by Erin Arizzi
Last week, we published an awesome post by NARAL NC volunteer Joey Honeycutt. Joey wrote about her experience at the 2004 March for Women’s Lives, and how it shaped her commitment to pro-choice activism and advocacy. After reading Joey’s post, I couldn’t stop thinking about the significance of the 2004 March, not just for Joey, but for myself, and for all the other young women who happened to be there.
I don’t quite know how I heard about the 2004 March for Women’s Lives. It was before Facebook or Twitter, and long before I had a consistent daily practice of reading the news. But I know that I read about it somewhere, and was determined to find a way to get there.
In the Spring of 2004, I was a freshman at a Catholic University that was far more conservative than I had gleaned from the glossy brochures at accepted students weekend. More conservative than the church I had grown up in, my family, or my high school. During the activities fair in the fall of that year, I had signed up to be part of the campus’s “Feminist United” chapter, but I never received any emails about meeting times or activities. All I had to show for it was a sticker I proudly placed on my desk in the dorm room I shared with a roommate who was not sympathetic to my cause. I tried to find outlets for my political outrage, but mostly I found myself getting into heated debates with pro-lifers over frozen yogurt at the after-hours convenience store attached to the freshman dining hall. I was desperate to find a community of young people who were as enraged about the Bush presidency as I was, and who could help me to get better at articulating my rage in ways that were smart and well-reasoned, because at the time, I was mostly screaming and yelling.
When I read about the 2004 March for Women’s Lives, I decided this was my big chance. My campus was sending a van full of anti-choice students to DC to protest the March (of course), but as far as I could tell, there was no coalition going to actually participate. I was not brave enough to take the trip all by myself– I was not a particularly street savvy 18 year-old– so I sent an email to a pro-choice organization at UPenn, and asked if I could tag along. The leader of the organization sounded pretty horrified that my school wasn’t sending a bus full of students, and she invited me to pile onto the UPenn bus to DC.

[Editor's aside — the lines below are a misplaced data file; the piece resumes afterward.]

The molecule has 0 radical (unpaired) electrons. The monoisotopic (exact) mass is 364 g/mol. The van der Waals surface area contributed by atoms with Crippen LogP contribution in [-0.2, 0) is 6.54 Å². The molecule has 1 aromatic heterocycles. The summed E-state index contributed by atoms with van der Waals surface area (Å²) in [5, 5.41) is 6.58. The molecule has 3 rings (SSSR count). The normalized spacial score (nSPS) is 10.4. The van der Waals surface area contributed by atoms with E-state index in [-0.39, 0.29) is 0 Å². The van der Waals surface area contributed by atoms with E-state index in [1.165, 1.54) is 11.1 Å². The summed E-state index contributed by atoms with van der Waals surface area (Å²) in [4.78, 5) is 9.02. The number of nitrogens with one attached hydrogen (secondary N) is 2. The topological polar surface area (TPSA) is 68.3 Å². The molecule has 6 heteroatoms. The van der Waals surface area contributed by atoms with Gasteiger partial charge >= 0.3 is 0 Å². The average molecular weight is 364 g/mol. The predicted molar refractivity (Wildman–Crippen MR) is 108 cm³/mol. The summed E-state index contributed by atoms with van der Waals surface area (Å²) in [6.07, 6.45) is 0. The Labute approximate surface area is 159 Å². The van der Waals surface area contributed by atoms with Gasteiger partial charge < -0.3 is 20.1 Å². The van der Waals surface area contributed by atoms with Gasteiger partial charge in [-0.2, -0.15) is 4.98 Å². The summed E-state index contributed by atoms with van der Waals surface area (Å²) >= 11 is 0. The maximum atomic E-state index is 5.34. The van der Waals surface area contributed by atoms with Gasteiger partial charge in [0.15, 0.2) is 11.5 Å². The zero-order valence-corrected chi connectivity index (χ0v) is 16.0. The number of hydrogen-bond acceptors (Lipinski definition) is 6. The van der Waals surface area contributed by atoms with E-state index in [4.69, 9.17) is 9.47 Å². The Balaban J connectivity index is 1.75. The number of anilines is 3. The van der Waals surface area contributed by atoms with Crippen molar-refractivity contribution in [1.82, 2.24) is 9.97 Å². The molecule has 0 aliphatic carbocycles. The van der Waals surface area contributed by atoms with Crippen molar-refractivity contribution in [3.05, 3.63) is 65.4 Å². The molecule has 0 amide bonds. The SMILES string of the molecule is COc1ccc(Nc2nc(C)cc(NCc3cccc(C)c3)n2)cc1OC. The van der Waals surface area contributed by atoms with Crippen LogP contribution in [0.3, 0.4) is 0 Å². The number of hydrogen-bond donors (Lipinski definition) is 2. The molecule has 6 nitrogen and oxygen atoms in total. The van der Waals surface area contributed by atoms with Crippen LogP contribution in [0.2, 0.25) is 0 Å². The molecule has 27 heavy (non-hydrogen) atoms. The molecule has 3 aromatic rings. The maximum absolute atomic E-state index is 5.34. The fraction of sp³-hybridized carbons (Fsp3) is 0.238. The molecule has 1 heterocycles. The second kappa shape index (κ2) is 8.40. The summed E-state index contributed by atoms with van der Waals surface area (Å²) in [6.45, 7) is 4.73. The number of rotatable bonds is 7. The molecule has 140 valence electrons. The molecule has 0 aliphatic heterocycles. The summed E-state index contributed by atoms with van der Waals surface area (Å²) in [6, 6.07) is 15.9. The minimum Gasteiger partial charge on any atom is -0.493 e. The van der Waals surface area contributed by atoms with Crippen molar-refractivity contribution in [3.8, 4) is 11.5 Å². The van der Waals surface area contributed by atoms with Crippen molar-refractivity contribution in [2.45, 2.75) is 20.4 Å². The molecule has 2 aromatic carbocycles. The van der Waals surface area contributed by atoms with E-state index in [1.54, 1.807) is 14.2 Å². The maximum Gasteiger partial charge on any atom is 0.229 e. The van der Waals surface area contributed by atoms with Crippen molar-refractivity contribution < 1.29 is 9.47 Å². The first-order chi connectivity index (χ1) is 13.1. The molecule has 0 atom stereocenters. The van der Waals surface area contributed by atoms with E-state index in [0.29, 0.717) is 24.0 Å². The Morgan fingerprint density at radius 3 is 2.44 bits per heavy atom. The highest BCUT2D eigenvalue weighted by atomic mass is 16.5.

On April 25, 2004, I woke up bright and early and boarded the commuter train to Philly, where I followed my mapquest directions to the UPenn office where I was to meet my new friends. They gave me a T-shirt and off we went. I had never been to a political rally before. I had never even been to DC. Needless to say, the experience is a bit of a blur in my memory. What I remember is not the speakers or the musicians or the celebrity guests, but the feeling of walking through the nation’s capital in solidarity with over one million women. In the background of all of those people marching on behalf of women’s rights to healthcare, I remember seeing the national monuments for the first time.
It was an incredibly formative experience. I did not transform into a different person, but I felt for the first time that I was part of something bigger than myself, a movement that stretched beyond my own memory, and my own individual experience as a white kid from the suburbs of NYC.
I don’t think that you can get that feeling from reading articles on your laptop, or from emailing your senator through change.org. It’s about being there, in the flesh. That’s why it’s so important that we take time out of our hectic schedules to show up when it counts. That’s why I hope you will join me, my friends, NARAL NC, and all of the other members of this coalition effort* at the Not In Her Shoes Rally next Wednesday, March 20 at noon. Politicians don’t walk in women’s shoes, and they shouldn’t be making medical decisions for them, plain and simple. Join us next week at Halifax Mall in downtown Raleigh to tell lawmakers that we oppose legislative attacks on North Carolina women, and it’s time they start listening to us. Here’s to hoping our collective action helps invigorate a whole new generation of pro-choice feminists:)
*ACLU of North Carolina, IPAS, Lillian’s List, NARAL Pro-Choice North Carolina, NC NOW, NC Women Matter, North Carolina Women United, Planned Parenthood Health Systems, and Planned Parenthood of Central North Carolina
Erin Arizzi is the Communications Intern at NARAL Pro-Choice North Carolina. She is a PhD student and teaching fellow in Communication Studies at The University of North Carolina at Chapel Hill. She has a Masters Degree in Rhetoric from UNC-CH, and a BA in English from Villanova University in Pennsylvania.